International representatives close to the process in the past have told me not to rule it out. A bargain, where the Taliban accept U.S. bases in Afghanistan beyond the 2014 pullout date and where they agree not to attack them, is possible. The same people also say don't hold your breath, this has been a long time coming.

What are the demands?

The Taliban must renounce al Qaeda. In the past, the Taliban have demanded that all foreign troops leave the country and have asked for specific percentages of representation in the Afghan political and military structures. They also want their prisoners released from U.S.-controlled detention.

Taliban officials have said in the past that theirs is a national struggle and that al Qaeda has an international agenda. However, they would take support where they could get it. The demand to renounce al Qaeda has been made to the Taliban since their first tentative "talks" in Mecca, Saudi Arabia, in 2008.

Which Taliban are we talking about?

The Taliban of Mullah Omar, the Afghan leader or the Emir of the Islamic Emirate of Afghanistan before September 2001. His right-hand man, Tayyab Agha, heads the Taliban mission in Qatar. Other principal Taliban and Afghan opposition factions include the Haqqani faction, the TTP or Pakistani Mehsud faction and the Hekmatyar faction in the North East.

Those close to Mullah Omar's Taliban say the vast majority of Taliban support him.

International representatives close to the process say that while that may be true, powerful groups like the Haqqanis could continue an insurgency even if Mullah Omar makes peace with Kabul.

Why would the Taliban talk now?

The civil war that the Taliban had all but won in 2001 has gone into remission with the presence of international forces. If the Taliban were to fight for the whole country again, they may not do so well.

The civil war bubbles beneath the surface, and should it resurface, the former northern warlords who have profited from the U.S. presence would make a Taliban fight for supremacy much harder. In short, they may get a better deal at the table than on the battlefield.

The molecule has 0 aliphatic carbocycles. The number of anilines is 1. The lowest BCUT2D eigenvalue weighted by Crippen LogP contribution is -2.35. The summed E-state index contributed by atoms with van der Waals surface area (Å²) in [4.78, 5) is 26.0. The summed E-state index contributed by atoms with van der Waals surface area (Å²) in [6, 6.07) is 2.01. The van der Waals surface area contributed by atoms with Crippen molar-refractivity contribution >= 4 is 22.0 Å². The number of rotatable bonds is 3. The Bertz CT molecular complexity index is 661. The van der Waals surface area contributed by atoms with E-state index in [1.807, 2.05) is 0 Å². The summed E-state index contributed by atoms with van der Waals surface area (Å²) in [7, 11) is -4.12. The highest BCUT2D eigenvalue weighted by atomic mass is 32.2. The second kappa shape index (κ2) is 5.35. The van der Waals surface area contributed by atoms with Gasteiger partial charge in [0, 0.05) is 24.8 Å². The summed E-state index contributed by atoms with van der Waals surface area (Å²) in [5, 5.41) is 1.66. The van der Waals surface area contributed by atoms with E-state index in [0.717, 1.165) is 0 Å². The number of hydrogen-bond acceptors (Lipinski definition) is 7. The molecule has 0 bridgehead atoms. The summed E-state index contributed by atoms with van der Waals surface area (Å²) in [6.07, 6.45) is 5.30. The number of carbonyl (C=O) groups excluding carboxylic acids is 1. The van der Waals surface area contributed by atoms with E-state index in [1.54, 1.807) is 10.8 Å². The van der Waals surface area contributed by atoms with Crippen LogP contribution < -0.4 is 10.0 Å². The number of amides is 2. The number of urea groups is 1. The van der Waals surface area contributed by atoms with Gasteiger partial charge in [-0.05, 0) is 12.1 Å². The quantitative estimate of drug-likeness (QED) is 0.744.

Why has it taken so much time to get talks going?

Karzai on several occasions felt bypassed by backdoor U.S. conversations with the Taliban in Qatar. He reportedly blocked progress. The Taliban also walked out on talks when Taliban prisoners at the U.S. base in Guantanamo Bay were not released as they had expected.

Where is Mullah Omar, and why's that important?

He is widely believed to be in Pakistan, unable to move freely without Pakistan's approval. That's what his supporters believe, although Pakistan has denied it. Pakistan wants a say in Afghanistan's future. If Afghanistan drifted toward Pakistan's archenemy India, its sphere of influence would be upset.

What influence will Pakistan have on the talks?

Agha, Mullah Omar's representative, could not have established an office in Qatar and be in a position to talk to Afghans and Americans without Pakistan's permission. That's the understanding of some in the Taliban, at least.

Karzai and U.S. officials have long accused Pakistan's intelligence agency, the ISI, of supporting the Taliban in Afghanistan. The ISI denies that.

What hiccups can we expect?

Karzai says the next talks must be in Afghanistan. That is unlikely to sit well with Pakistan.

But just to get to this point has been very difficult. For the talks to work, all sides will need to be committed.